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Elective Cesarean sections and inductions have become much more common in the past three decades, notes Roberta Carroll, ARM, CPCU, MBA, CPCU, CPHQ, CPHRM, senior vice president with Aon Risk Solutions, a consulting firm in Odessa, FL. In 1965, the U.S. cesarean rate was measured for the first time and it was 4.5% (4.5 C‐sections per 100 primary deliveries), Carroll says. In 2002, the C‐section rate was 27% and by 2009 it had increased to 34% of single live deliveries. (Some of these C-sections occurred at 39 weeks or later).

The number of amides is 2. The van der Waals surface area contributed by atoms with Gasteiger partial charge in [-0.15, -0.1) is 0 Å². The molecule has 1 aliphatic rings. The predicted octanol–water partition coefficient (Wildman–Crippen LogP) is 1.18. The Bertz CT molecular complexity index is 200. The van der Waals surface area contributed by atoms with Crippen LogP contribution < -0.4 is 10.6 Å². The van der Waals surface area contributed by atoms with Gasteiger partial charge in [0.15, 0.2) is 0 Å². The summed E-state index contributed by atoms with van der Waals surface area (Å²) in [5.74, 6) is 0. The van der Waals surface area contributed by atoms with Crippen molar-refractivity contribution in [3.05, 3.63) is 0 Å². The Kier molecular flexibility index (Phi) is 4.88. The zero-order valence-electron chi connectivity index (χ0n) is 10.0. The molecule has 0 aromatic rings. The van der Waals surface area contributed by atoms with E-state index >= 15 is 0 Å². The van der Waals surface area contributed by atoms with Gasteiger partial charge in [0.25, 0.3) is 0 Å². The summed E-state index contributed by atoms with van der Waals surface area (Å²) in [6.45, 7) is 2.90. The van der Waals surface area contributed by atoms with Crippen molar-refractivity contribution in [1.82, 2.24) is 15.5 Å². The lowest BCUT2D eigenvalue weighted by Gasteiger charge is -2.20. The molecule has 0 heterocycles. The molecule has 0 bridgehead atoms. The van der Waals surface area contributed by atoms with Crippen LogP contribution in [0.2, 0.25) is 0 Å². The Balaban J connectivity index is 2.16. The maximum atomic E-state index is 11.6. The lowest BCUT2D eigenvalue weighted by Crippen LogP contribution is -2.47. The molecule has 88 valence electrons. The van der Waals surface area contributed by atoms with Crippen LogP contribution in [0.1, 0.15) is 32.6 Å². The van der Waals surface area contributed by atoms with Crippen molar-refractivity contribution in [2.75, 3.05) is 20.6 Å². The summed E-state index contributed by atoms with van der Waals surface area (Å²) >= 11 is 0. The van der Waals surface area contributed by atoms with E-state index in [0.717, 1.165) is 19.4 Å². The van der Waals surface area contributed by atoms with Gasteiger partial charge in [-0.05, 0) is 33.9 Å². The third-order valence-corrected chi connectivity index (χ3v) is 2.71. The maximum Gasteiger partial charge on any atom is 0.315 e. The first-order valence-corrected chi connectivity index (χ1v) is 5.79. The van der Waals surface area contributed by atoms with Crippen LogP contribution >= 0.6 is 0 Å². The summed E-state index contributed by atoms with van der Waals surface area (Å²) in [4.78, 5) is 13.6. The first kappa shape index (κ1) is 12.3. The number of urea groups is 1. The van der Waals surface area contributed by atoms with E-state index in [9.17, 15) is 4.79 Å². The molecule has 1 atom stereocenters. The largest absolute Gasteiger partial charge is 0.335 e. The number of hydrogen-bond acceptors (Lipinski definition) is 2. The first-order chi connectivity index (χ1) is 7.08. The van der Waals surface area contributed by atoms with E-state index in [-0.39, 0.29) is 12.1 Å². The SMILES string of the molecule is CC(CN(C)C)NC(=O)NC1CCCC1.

Rate rose dramatically for recent C-sections